Benchmarking Postgres Vector Search approaches: Pgvector vs Lantern

Jan 17, 2024 • 6 min read

Binidxaba

Binidxaba

Community contributor

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Vector search in Postgres is a space that has seen very active development in the last few months. While Pgvector is known to most people, a few weeks ago we came across Lantern, which also builds a Postgres-based vector database. So, we thought about benchmarking both to compare the two approaches. In this post, we’ll cover:

  • Quick background on doing vector search in PostgreSQL.
  • Comparing Pgvector and Lantern in terms of syntax and ease of use.
  • Benchmarks comparing index creation time, size, latency, throughput, and recall.
  • Summary of the results

Intro to Vector Search in PostgreSQL

One of the reasons for the popularity of Vector Search these days has to do with the emergence of powerful embedding models and their use in AI. You have probably witnessed how many people, startups, and big companies are exploring how to take advantage of vectors and incorporate them into their products.

Such enthusiasm has also attracted the Postgres community. Pgvector arose with the ability to create IVVFlat indexes on existing tables with a simple DDL statement. And so, people were given the ability to easily perform similarity queries.

But Pgvector is not the only one in this space. The community has come up with other alternatives as well. One such example was pg_embedding. In July, Neon published a post where they showed how its extension was 20x faster than Pgvector by using HNSW indexes . However, Pgvector quickly caught up and introduced the HNSW index as well. Around that time, on September 29th, Neon stopped supporting pg_embedding and suggested migrating to Pgvector.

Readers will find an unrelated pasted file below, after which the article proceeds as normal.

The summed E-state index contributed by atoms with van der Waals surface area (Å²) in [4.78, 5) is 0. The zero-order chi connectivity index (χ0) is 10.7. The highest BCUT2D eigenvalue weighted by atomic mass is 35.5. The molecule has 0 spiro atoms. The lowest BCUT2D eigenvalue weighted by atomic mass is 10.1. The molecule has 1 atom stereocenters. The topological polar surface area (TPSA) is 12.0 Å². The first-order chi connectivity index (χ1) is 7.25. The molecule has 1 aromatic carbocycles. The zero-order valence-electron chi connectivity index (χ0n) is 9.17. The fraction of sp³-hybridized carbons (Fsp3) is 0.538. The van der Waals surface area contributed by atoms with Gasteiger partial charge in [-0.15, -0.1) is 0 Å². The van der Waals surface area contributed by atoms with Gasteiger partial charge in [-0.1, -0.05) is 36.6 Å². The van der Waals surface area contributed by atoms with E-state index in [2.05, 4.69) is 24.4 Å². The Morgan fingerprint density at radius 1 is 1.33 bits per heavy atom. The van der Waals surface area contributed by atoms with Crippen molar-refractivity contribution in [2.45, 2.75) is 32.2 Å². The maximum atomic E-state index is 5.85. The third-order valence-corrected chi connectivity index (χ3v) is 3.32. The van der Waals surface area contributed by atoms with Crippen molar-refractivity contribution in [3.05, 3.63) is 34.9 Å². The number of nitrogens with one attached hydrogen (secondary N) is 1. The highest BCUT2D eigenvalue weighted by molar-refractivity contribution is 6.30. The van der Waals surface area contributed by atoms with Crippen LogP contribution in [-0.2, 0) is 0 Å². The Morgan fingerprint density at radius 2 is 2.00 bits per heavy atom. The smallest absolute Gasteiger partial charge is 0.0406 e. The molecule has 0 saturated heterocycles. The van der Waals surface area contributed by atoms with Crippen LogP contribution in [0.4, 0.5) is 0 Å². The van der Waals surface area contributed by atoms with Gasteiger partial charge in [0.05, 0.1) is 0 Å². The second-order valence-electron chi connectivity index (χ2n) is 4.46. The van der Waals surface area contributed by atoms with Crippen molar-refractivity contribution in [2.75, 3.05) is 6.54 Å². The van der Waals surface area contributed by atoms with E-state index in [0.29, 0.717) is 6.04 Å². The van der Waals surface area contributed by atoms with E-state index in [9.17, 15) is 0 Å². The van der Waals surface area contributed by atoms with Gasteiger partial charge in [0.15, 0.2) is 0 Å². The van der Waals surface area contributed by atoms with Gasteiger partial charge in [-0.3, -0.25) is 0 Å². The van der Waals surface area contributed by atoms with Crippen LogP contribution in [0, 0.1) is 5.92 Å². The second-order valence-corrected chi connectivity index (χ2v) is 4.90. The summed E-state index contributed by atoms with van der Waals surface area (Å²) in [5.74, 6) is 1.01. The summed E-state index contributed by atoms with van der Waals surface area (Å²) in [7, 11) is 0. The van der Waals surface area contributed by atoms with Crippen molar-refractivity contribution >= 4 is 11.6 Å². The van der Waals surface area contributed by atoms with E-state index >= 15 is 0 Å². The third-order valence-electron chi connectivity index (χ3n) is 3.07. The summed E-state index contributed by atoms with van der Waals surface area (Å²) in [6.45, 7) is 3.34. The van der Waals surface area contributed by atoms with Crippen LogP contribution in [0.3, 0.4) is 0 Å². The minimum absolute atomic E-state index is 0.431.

Another Postgres extension in the vector search domain is Lantern, developed by a company of the same name. In October, a post on their blog claimed that their extension could outperform Pgvector by 90x in index creation time. That was an outstanding achievement!

So, I spent some time playing with Lantern, and I’d like to share some of my findings in this blog post. I divided it into two parts: the first one is a quick qualitative comparison, and the second one is a quantitative comparison using a popular benchmark.

Let’s dive in.

PGVector vs Lantern: Similarities and differences

The following table summarizes some aspects of both extensions:

PgvectorLantern
Current Version (date)v0.5.1 (Oct 10, 2023)v0.0.11 (Dec 16, 2023)
Repo popularity (# of stars)7.6K435
Index TypeIVVFlat, HNSWHNSW
Distance MetricsL2, Inner, CosineL2, Cosine, Hamming
Sample Index CreationCREATE INDEX ON items USING hnsw (embedding vector_l2_ops) WITH (m = 16, ef_construction = 64);CREATE INDEX ON small_world USING hnsw (vector dist_l2sq_ops) WITH (M=2, ef_construction=10, ef=4, dim=3);
Sample QuerySELECT * FROM items ORDER BY embedding <-> '[3,1,2]' LIMIT 5;SET enable_seqscan = false; SELECT * FROM small_world ORDER BY vector <-> ARRAY[0,0,0] LIMIT 1;

My takeaway is that if you are familiar with one of the extensions, you can easily understand how to use the other. No major complications are expected on that front.

Leveraging ANN-Benchmarks

For a quantitative comparison, I took the ANN-Benchmarks and extended it to support the Lantern extension. It was just a matter of creating a copy of the Pgvector directory, naming it Lantern and making a few adjustments to use the corresponding API.

The benchmark starts a container that has Postgres 15 installed and then it enables the corresponding extension. Then, it inserts a dataset into a table and builds a vector index (in both cases an HNSW index). After that, it executes a bunch of queries and evaluates the recall.

Along the way, the benchmark collects several metrics, such as:

  • Build Time
  • Index Size
  • Recall
  • Throughput
  • Latencies (p50, p95, p99 and p999)

So, we can compare the two extensions along these axes.

As for the HNSW parameters, I used the following:

ef_construction{[128], 200}
m{[8, 16,] 24}
ef_search{10, 20, 40, 80, 120, [128,] 200, 400}